2002 Denver Annual Meeting (October 27-30, 2002)

Paper No. 5
Presentation Time: 2:10 PM


CHAN, Marjorie A., Geology & Geophysics, Univ of Utah, 135 S 1460 E, Rm 719 WBB, Salt Lake City, UT 84112-0111, ATWOOD, Genevieve, Earth Sci Education, 30 U Street, Salt Lake City, UT 84103-4301 and CURREY, Donald R., Dept. of Geography, Univ. of Utah, Salt Lake City, UT 84112, machan@mines.utah.edu

Geoantiquities record Earth systems history and environmental change, and provide opportunities for hands-on, school-based, geoscience education in urban areas such as the Wasatch Front, Utah. We used shorelines of Pleistocene Lake Bonneville and Holocene Great Salt Lake to teach principles of climate change, landforms, and environmental science to K-12 teachers. The first challenge was to introduce concepts of geoantiquities. We define geoantiquities as natural landscapes that preserve material evidence of geologically recent surface processes and environments. In regions undergoing rapid rural-to-urban land conversion, many geoantiquities are endangered. The concept of geoantiquities is consistent with international trends in geoconservation, and parallels the well-established cultural antiquities management for preservation of prehistoric human artifacts.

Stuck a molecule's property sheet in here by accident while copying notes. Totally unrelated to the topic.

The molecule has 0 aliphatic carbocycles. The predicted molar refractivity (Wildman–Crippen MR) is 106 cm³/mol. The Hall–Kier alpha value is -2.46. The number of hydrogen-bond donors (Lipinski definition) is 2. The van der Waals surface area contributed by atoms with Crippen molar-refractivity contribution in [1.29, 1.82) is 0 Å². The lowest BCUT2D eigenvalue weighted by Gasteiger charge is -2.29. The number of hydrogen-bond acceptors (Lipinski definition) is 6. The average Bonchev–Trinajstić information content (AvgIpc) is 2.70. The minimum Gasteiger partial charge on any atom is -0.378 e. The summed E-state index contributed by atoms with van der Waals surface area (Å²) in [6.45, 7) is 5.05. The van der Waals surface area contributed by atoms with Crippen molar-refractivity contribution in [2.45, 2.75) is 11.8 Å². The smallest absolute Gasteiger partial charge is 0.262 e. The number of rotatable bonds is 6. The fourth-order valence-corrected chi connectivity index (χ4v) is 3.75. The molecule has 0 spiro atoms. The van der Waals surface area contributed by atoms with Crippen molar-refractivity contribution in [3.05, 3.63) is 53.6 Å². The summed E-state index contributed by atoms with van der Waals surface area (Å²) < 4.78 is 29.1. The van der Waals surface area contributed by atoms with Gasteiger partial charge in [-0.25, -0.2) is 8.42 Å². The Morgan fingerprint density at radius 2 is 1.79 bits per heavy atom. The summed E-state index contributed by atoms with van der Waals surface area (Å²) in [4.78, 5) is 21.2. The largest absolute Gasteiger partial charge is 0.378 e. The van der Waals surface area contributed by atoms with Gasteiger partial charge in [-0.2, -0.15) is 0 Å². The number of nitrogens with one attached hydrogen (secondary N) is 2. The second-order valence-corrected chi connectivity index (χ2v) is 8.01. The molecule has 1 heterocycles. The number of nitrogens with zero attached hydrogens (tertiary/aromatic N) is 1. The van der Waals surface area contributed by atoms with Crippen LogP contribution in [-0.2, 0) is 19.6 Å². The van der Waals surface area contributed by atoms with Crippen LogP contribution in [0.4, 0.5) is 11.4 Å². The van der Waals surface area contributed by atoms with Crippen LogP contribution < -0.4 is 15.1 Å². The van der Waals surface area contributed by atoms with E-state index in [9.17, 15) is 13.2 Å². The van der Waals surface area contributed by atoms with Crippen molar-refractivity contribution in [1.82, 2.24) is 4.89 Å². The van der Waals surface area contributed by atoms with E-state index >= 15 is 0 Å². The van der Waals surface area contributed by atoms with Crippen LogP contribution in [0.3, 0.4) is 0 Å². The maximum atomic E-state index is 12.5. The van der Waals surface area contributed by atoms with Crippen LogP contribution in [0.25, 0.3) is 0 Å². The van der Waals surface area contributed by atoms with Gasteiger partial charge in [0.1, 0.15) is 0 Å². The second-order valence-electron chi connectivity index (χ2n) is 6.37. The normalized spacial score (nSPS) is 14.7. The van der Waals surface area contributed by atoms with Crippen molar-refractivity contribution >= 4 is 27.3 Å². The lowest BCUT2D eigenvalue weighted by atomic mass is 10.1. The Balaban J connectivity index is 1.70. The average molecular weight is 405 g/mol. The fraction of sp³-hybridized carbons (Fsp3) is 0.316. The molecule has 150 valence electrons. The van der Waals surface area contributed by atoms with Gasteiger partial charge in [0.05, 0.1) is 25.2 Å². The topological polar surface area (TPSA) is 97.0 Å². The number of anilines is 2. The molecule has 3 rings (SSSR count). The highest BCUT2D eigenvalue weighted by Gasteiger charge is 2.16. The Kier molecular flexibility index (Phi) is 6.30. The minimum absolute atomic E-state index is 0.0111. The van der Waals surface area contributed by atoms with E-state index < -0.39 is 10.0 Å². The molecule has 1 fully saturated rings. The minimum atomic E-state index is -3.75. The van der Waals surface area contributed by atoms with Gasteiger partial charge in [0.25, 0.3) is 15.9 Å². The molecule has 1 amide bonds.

In a geoantiquities workshop on Antelope Island State Park, teachers observed prominent Pleistocene shorelines, subtle intermediate shorelines, and walked Holocene shorelines identified by modern trash. Teachers gained confidence by recognizing geoantiquities in a field area protected from development. Then they graphed the Lake Bonneville hydrograph and understood how geoantiquities are historians of recent climate change. For homework, they hypothesized past conditions at their schools, and looked for geoantiquities in their schoolÂ’s neighborhood. About half the teacher participants said they would use local, urban geoantiquities in their teaching. Subject matter included math (graphing the rise and fall of Lake Bonneville); literacy (such as a creative story about Max the Immortal Mosquito); drama (skits of Lake Bonneville overflow); Earth system science (shorelines as evidence of local and global climate change); art (tracing shorelines with erasable markers on school windows); social studies (influence of lake sediments on pioneer agriculture); and chemistry (salts of Great Salt Lake).